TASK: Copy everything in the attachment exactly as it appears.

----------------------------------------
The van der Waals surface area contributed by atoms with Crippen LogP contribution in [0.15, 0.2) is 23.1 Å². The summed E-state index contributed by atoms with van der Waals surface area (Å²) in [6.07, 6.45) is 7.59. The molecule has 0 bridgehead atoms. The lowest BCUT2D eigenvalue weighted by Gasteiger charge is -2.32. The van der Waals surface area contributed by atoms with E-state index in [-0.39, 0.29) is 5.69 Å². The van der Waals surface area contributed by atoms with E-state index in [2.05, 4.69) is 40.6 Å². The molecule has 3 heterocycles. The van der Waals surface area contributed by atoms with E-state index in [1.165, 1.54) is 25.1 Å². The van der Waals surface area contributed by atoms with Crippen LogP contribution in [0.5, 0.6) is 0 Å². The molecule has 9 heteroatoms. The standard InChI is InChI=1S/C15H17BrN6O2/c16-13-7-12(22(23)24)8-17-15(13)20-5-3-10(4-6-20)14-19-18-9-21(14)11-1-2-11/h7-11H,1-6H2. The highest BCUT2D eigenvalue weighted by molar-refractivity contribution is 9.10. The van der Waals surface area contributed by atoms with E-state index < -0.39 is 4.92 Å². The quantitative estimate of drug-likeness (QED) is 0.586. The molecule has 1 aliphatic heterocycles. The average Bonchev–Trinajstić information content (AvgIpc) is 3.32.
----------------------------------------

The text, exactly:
The van der Waals surface area contributed by atoms with Crippen LogP contribution in [0.15, 0.2) is 23.1 Å². The summed E-state index contributed by atoms with van der Waals surface area (Å²) in [6.07, 6.45) is 7.59. The molecule has 0 bridgehead atoms. The lowest BCUT2D eigenvalue weighted by Gasteiger charge is -2.32. The van der Waals surface area contributed by atoms with E-state index in [-0.39, 0.29) is 5.69 Å². The van der Waals surface area contributed by atoms with E-state index in [2.05, 4.69) is 40.6 Å². The molecule has 3 heterocycles. The van der Waals surface area contributed by atoms with E-state index in [1.165, 1.54) is 25.1 Å². The van der Waals surface area contributed by atoms with Crippen LogP contribution in [0.5, 0.6) is 0 Å². The molecule has 9 heteroatoms. The standard InChI is InChI=1S/C15H17BrN6O2/c16-13-7-12(22(23)24)8-17-15(13)20-5-3-10(4-6-20)14-19-18-9-21(14)11-1-2-11/h7-11H,1-6H2. The highest BCUT2D eigenvalue weighted by molar-refractivity contribution is 9.10. The van der Waals surface area contributed by atoms with E-state index < -0.39 is 4.92 Å². The quantitative estimate of drug-likeness (QED) is 0.586. The molecule has 1 aliphatic heterocycles. The average Bonchev–Trinajstić information content (AvgIpc) is 3.32.